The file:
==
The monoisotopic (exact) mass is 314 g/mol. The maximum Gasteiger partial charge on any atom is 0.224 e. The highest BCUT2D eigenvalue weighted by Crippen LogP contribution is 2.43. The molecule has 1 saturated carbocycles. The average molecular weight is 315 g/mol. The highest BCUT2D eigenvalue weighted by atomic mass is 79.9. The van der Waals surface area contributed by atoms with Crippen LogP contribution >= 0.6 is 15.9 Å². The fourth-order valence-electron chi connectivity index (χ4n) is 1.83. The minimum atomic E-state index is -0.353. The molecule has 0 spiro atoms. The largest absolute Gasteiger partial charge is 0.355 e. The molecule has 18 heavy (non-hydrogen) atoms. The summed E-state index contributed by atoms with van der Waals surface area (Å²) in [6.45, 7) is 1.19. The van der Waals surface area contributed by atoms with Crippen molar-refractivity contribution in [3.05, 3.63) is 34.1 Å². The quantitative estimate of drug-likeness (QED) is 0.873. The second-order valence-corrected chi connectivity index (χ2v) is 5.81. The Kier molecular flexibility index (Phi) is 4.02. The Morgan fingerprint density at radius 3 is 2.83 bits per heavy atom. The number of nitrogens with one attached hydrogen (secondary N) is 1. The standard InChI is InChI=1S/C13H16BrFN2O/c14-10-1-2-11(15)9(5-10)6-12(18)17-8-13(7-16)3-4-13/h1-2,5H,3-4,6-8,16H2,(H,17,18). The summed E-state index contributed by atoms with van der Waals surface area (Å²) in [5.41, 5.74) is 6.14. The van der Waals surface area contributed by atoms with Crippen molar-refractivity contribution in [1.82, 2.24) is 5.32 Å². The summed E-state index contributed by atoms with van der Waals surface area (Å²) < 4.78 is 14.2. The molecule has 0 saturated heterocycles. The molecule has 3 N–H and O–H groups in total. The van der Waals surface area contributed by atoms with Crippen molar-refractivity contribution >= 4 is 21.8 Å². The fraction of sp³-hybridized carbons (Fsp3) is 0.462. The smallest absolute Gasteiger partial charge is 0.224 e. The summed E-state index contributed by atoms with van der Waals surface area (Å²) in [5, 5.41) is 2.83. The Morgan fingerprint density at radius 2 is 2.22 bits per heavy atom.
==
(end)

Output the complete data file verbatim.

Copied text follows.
The monoisotopic (exact) mass is 314 g/mol. The maximum Gasteiger partial charge on any atom is 0.224 e. The highest BCUT2D eigenvalue weighted by Crippen LogP contribution is 2.43. The molecule has 1 saturated carbocycles. The average molecular weight is 315 g/mol. The highest BCUT2D eigenvalue weighted by atomic mass is 79.9. The van der Waals surface area contributed by atoms with Crippen LogP contribution >= 0.6 is 15.9 Å². The fourth-order valence-electron chi connectivity index (χ4n) is 1.83. The minimum atomic E-state index is -0.353. The molecule has 0 spiro atoms. The largest absolute Gasteiger partial charge is 0.355 e. The molecule has 18 heavy (non-hydrogen) atoms. The summed E-state index contributed by atoms with van der Waals surface area (Å²) in [6.45, 7) is 1.19. The van der Waals surface area contributed by atoms with Crippen molar-refractivity contribution in [3.05, 3.63) is 34.1 Å². The quantitative estimate of drug-likeness (QED) is 0.873. The second-order valence-corrected chi connectivity index (χ2v) is 5.81. The Kier molecular flexibility index (Phi) is 4.02. The Morgan fingerprint density at radius 3 is 2.83 bits per heavy atom. The number of nitrogens with one attached hydrogen (secondary N) is 1. The standard InChI is InChI=1S/C13H16BrFN2O/c14-10-1-2-11(15)9(5-10)6-12(18)17-8-13(7-16)3-4-13/h1-2,5H,3-4,6-8,16H2,(H,17,18). The summed E-state index contributed by atoms with van der Waals surface area (Å²) in [5.41, 5.74) is 6.14. The van der Waals surface area contributed by atoms with Crippen molar-refractivity contribution in [1.82, 2.24) is 5.32 Å². The summed E-state index contributed by atoms with van der Waals surface area (Å²) < 4.78 is 14.2. The molecule has 0 saturated heterocycles. The molecule has 3 N–H and O–H groups in total. The van der Waals surface area contributed by atoms with Crippen molar-refractivity contribution >= 4 is 21.8 Å². The fraction of sp³-hybridized carbons (Fsp3) is 0.462. The smallest absolute Gasteiger partial charge is 0.224 e. The summed E-state index contributed by atoms with van der Waals surface area (Å²) in [5, 5.41) is 2.83. The Morgan fingerprint density at radius 2 is 2.22 bits per heavy atom.